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Although we see cars being compared to other cars, bikes, planes and other sorts of transport, a book written in New Zealand has revealed that dogs and cats use up more energy resources in a year than driving a car.

So forget about buying that Prius, just ditch the dog… maybe not. Researchers found that keeping a relatively average-sized dog can have a similar ecological impact as driving 10,000km a year in a big SUV.

According to the book Time to Eat the Dog: The Real Guide to Sustainable Living, New Zealand-based architects Robert and Brenda Vale worked out that an average dog goes through about 164kg of meat and 95kg of cereals a year, they then applied lots of complicated methods (which we know you don’t really want to read) to work out how much of an ecological footprint cats and dogs make based on the amount of land needed to grow common brands of pet food.

“We’re not actually saying it is time to eat the dog. We’re just saying that we need to think about and know the (ecological) impact of some of the things we do and that we take for granted.” The author said.

Apparently driving a popular SUV for a year requires around 0.41 hectares of land, at the same time growing and manufacturing a single dog’s food takes about 0.84 ha, although if you own a bigger dog, say a German shepherd, it’ll be around 1.1 ha.

Cat lovers don’t need to rejoice, although given their smaller size the results are more favourable, an average cat’s eco-footprint is still around 0.15 ha, which is just under the resources a brand new Volkswagen Golf would need during the same period.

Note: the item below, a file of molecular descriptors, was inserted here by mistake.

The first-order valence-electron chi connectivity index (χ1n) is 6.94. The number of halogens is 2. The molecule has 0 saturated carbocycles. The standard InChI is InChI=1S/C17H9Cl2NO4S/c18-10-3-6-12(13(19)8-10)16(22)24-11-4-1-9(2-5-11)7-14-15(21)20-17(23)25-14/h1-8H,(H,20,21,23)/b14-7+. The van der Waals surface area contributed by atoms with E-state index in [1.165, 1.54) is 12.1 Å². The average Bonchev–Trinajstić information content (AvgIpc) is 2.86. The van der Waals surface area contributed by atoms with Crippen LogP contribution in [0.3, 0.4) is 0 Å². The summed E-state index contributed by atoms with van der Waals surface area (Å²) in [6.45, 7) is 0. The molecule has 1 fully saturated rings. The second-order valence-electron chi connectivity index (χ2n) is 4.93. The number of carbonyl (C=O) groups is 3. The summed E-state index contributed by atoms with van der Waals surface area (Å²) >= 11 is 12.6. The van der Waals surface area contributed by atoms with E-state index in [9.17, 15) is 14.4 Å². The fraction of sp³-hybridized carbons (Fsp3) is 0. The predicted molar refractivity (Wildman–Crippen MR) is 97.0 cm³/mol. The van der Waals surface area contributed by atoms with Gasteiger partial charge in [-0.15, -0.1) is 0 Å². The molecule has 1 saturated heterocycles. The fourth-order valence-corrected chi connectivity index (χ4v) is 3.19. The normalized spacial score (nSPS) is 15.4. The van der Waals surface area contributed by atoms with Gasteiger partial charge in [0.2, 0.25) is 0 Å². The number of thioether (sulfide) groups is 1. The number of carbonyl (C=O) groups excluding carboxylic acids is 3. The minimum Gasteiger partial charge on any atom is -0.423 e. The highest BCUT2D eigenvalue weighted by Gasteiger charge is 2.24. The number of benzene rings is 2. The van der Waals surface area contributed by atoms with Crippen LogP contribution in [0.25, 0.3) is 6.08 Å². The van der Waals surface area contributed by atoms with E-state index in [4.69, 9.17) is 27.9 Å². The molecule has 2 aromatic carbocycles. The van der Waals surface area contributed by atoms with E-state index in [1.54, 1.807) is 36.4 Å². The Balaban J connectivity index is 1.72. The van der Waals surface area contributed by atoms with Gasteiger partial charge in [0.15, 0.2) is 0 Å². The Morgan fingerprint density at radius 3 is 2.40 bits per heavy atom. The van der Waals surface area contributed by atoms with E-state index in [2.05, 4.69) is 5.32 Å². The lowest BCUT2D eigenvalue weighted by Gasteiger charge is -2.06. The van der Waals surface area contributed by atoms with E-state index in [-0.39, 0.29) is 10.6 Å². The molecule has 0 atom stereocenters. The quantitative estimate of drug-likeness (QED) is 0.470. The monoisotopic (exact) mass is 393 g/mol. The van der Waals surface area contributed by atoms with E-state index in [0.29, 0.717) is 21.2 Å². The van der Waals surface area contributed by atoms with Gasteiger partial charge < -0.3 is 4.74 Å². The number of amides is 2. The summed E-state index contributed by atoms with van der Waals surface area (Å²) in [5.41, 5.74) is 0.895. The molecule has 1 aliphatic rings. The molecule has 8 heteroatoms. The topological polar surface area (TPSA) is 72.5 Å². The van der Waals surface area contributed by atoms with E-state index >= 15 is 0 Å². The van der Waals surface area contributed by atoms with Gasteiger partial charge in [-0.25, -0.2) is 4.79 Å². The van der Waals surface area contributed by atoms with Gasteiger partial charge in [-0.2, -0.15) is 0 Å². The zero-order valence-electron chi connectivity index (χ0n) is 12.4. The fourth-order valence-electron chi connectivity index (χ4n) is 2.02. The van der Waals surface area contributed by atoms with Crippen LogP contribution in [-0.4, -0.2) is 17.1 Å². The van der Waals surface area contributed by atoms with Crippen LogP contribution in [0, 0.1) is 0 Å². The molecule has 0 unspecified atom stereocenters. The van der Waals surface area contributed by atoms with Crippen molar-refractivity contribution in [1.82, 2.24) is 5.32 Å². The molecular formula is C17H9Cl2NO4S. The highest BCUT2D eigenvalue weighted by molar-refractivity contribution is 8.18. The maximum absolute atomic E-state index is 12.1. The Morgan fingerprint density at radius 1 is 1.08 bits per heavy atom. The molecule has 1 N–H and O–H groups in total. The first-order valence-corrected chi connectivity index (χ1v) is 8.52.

Australians would be proud to know that the ecological footprint of an average human in a country such as hours is 6ha, whilst those in the developing world use about 1.8ha.

So the next time someone tells you to take that V8 home and think of the planet, perhaps it will be worth telling them their two poodles in the back seat use more energy resources!

Nonetheless we are still somewhat undecided as to whether the book’s methods are scientifically solid.

The book description reads:

The world and its resources are finite, yet we are seemingly locked into a system based on growth: growth of population, growth of income and growth of consumption. From this irrefutable starting point, Time to Eat the Dog? attempts to uncover what sustainability really means. Brenda and Robert Vale explore the environmental impact of the decisions we make, from what we eat and what we wear to how we travel and enjoy ourselves. Their book will make you see your life and your place in the world in a completely new light. Challenging the orthodoxies that underpin our entire economic system, this is one subversive read.

Would you ditch your dog to save the planet?




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